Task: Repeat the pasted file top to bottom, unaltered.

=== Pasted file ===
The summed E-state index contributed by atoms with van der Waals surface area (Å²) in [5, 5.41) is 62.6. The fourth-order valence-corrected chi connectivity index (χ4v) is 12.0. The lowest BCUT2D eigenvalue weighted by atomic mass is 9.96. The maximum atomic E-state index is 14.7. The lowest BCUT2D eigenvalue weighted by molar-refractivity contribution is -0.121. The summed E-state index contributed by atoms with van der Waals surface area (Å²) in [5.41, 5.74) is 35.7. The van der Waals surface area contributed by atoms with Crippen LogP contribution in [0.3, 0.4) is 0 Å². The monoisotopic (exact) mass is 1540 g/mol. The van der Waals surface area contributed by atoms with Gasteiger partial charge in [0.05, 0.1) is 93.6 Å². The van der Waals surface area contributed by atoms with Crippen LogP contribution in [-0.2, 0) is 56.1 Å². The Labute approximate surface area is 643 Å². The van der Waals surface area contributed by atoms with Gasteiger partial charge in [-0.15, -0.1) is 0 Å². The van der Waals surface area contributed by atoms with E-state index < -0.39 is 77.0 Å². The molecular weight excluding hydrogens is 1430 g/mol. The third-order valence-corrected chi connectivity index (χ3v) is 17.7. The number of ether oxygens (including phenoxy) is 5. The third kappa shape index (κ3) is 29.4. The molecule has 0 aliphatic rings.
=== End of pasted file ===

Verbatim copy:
The summed E-state index contributed by atoms with van der Waals surface area (Å²) in [5, 5.41) is 62.6. The fourth-order valence-corrected chi connectivity index (χ4v) is 12.0. The lowest BCUT2D eigenvalue weighted by atomic mass is 9.96. The maximum atomic E-state index is 14.7. The lowest BCUT2D eigenvalue weighted by molar-refractivity contribution is -0.121. The summed E-state index contributed by atoms with van der Waals surface area (Å²) in [5.41, 5.74) is 35.7. The van der Waals surface area contributed by atoms with Crippen LogP contribution in [0.3, 0.4) is 0 Å². The monoisotopic (exact) mass is 1540 g/mol. The van der Waals surface area contributed by atoms with Gasteiger partial charge in [0.05, 0.1) is 93.6 Å². The van der Waals surface area contributed by atoms with Crippen LogP contribution in [-0.2, 0) is 56.1 Å². The Labute approximate surface area is 643 Å². The van der Waals surface area contributed by atoms with Gasteiger partial charge in [-0.15, -0.1) is 0 Å². The van der Waals surface area contributed by atoms with E-state index < -0.39 is 77.0 Å². The molecular weight excluding hydrogens is 1430 g/mol. The third-order valence-corrected chi connectivity index (χ3v) is 17.7. The number of ether oxygens (including phenoxy) is 5. The third kappa shape index (κ3) is 29.4. The molecule has 0 aliphatic rings.